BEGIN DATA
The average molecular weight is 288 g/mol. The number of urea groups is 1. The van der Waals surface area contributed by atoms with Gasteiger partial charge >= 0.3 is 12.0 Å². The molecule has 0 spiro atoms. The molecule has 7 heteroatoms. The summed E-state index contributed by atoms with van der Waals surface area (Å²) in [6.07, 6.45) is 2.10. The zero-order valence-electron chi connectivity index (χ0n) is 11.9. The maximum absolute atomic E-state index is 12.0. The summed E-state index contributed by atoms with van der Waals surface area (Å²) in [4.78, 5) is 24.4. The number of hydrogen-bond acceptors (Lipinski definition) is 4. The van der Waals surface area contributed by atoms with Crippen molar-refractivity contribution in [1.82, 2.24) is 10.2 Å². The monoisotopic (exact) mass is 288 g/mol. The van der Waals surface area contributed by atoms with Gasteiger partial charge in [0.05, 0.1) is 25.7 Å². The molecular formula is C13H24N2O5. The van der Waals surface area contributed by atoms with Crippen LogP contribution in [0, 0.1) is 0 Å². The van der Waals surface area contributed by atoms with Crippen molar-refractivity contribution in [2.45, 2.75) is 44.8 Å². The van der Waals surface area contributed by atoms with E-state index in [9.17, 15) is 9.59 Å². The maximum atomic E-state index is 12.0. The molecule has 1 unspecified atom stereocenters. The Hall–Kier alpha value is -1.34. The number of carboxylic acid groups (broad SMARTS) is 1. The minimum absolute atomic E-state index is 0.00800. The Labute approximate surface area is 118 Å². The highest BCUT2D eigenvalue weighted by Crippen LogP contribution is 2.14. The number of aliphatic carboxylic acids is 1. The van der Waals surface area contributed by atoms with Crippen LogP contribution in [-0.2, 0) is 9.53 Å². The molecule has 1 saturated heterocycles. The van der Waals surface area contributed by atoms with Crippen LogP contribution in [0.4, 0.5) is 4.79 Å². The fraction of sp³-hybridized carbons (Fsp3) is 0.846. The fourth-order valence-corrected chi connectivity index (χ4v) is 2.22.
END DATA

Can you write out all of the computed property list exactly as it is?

The average molecular weight is 288 g/mol. The number of urea groups is 1. The van der Waals surface area contributed by atoms with Gasteiger partial charge >= 0.3 is 12.0 Å². The molecule has 0 spiro atoms. The molecule has 7 heteroatoms. The summed E-state index contributed by atoms with van der Waals surface area (Å²) in [6.07, 6.45) is 2.10. The zero-order valence-electron chi connectivity index (χ0n) is 11.9. The maximum absolute atomic E-state index is 12.0. The summed E-state index contributed by atoms with van der Waals surface area (Å²) in [4.78, 5) is 24.4. The number of hydrogen-bond acceptors (Lipinski definition) is 4. The van der Waals surface area contributed by atoms with Crippen molar-refractivity contribution in [1.82, 2.24) is 10.2 Å². The monoisotopic (exact) mass is 288 g/mol. The van der Waals surface area contributed by atoms with Gasteiger partial charge in [0.05, 0.1) is 25.7 Å². The molecular formula is C13H24N2O5. The van der Waals surface area contributed by atoms with Crippen LogP contribution in [0, 0.1) is 0 Å². The van der Waals surface area contributed by atoms with Crippen molar-refractivity contribution in [2.45, 2.75) is 44.8 Å². The van der Waals surface area contributed by atoms with E-state index in [9.17, 15) is 9.59 Å². The maximum atomic E-state index is 12.0. The molecule has 1 unspecified atom stereocenters. The Hall–Kier alpha value is -1.34. The number of carboxylic acid groups (broad SMARTS) is 1. The minimum absolute atomic E-state index is 0.00800. The Labute approximate surface area is 118 Å². The highest BCUT2D eigenvalue weighted by Crippen LogP contribution is 2.14. The number of aliphatic carboxylic acids is 1. The van der Waals surface area contributed by atoms with Crippen LogP contribution in [-0.2, 0) is 9.53 Å². The molecule has 1 saturated heterocycles. The van der Waals surface area contributed by atoms with Crippen LogP contribution in [0.4, 0.5) is 4.79 Å². The fraction of sp³-hybridized carbons (Fsp3) is 0.846. The fourth-order valence-corrected chi connectivity index (χ4v) is 2.22.